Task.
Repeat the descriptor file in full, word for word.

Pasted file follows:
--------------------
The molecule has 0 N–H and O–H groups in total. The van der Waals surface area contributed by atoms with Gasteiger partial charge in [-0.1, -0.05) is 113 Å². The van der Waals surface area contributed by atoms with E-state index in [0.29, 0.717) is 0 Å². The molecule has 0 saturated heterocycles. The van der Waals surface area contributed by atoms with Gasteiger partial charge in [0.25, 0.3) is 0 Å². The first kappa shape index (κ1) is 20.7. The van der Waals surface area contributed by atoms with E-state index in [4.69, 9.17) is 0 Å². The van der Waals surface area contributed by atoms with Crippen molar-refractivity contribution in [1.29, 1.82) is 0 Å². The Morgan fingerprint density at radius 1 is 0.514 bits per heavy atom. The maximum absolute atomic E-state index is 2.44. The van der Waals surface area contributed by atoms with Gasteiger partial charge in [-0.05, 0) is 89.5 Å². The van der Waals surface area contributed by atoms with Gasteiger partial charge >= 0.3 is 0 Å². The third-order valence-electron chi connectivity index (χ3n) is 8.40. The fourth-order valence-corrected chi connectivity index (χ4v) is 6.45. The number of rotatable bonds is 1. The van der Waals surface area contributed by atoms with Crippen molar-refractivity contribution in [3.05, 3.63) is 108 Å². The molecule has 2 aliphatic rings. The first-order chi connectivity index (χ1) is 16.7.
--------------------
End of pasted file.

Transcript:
The molecule has 0 N–H and O–H groups in total. The van der Waals surface area contributed by atoms with Gasteiger partial charge in [-0.1, -0.05) is 113 Å². The van der Waals surface area contributed by atoms with E-state index in [0.29, 0.717) is 0 Å². The molecule has 0 saturated heterocycles. The van der Waals surface area contributed by atoms with Gasteiger partial charge in [0.25, 0.3) is 0 Å². The first kappa shape index (κ1) is 20.7. The van der Waals surface area contributed by atoms with E-state index in [4.69, 9.17) is 0 Å². The van der Waals surface area contributed by atoms with Crippen molar-refractivity contribution in [1.29, 1.82) is 0 Å². The Morgan fingerprint density at radius 1 is 0.514 bits per heavy atom. The maximum absolute atomic E-state index is 2.44. The van der Waals surface area contributed by atoms with Gasteiger partial charge in [-0.05, 0) is 89.5 Å². The van der Waals surface area contributed by atoms with Gasteiger partial charge >= 0.3 is 0 Å². The third-order valence-electron chi connectivity index (χ3n) is 8.40. The fourth-order valence-corrected chi connectivity index (χ4v) is 6.45. The number of rotatable bonds is 1. The van der Waals surface area contributed by atoms with Crippen molar-refractivity contribution in [3.05, 3.63) is 108 Å². The molecule has 2 aliphatic rings. The first-order chi connectivity index (χ1) is 16.7.